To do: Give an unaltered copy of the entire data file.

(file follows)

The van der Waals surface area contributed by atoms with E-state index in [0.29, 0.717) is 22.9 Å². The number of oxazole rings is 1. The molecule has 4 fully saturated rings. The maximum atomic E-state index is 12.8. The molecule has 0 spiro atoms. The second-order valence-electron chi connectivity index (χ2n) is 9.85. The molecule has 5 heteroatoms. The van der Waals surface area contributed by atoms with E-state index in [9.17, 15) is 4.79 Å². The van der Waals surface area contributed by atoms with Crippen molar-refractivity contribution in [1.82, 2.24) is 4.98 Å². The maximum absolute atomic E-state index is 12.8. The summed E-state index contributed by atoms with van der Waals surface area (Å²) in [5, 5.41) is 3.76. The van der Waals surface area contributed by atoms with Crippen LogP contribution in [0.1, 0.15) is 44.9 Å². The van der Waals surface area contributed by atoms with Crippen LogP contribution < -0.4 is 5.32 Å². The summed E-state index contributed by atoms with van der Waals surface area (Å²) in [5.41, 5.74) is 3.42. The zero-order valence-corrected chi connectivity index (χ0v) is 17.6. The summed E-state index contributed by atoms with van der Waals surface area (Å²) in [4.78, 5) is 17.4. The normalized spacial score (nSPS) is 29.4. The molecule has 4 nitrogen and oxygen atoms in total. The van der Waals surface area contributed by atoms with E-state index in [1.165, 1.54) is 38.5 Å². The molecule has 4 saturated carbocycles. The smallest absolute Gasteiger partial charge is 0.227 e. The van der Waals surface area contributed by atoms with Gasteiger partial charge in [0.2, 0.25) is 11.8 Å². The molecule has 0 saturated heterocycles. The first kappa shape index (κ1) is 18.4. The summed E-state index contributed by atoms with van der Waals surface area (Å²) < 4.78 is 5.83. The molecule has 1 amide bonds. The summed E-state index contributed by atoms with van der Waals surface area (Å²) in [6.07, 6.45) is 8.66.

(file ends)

The van der Waals surface area contributed by atoms with E-state index in [0.29, 0.717) is 22.9 Å². The number of oxazole rings is 1. The molecule has 4 fully saturated rings. The maximum atomic E-state index is 12.8. The molecule has 0 spiro atoms. The second-order valence-electron chi connectivity index (χ2n) is 9.85. The molecule has 5 heteroatoms. The van der Waals surface area contributed by atoms with E-state index in [9.17, 15) is 4.79 Å². The van der Waals surface area contributed by atoms with Crippen molar-refractivity contribution in [1.82, 2.24) is 4.98 Å². The maximum absolute atomic E-state index is 12.8. The summed E-state index contributed by atoms with van der Waals surface area (Å²) in [5, 5.41) is 3.76. The van der Waals surface area contributed by atoms with Crippen LogP contribution in [0.1, 0.15) is 44.9 Å². The van der Waals surface area contributed by atoms with Crippen LogP contribution < -0.4 is 5.32 Å². The summed E-state index contributed by atoms with van der Waals surface area (Å²) in [5.41, 5.74) is 3.42. The zero-order valence-corrected chi connectivity index (χ0v) is 17.6. The summed E-state index contributed by atoms with van der Waals surface area (Å²) in [4.78, 5) is 17.4. The normalized spacial score (nSPS) is 29.4. The molecule has 4 nitrogen and oxygen atoms in total. The van der Waals surface area contributed by atoms with E-state index in [1.165, 1.54) is 38.5 Å². The molecule has 4 saturated carbocycles. The smallest absolute Gasteiger partial charge is 0.227 e. The van der Waals surface area contributed by atoms with Gasteiger partial charge in [0.2, 0.25) is 11.8 Å². The molecule has 0 saturated heterocycles. The first kappa shape index (κ1) is 18.4. The summed E-state index contributed by atoms with van der Waals surface area (Å²) < 4.78 is 5.83. The molecule has 1 amide bonds. The summed E-state index contributed by atoms with van der Waals surface area (Å²) in [6.07, 6.45) is 8.66.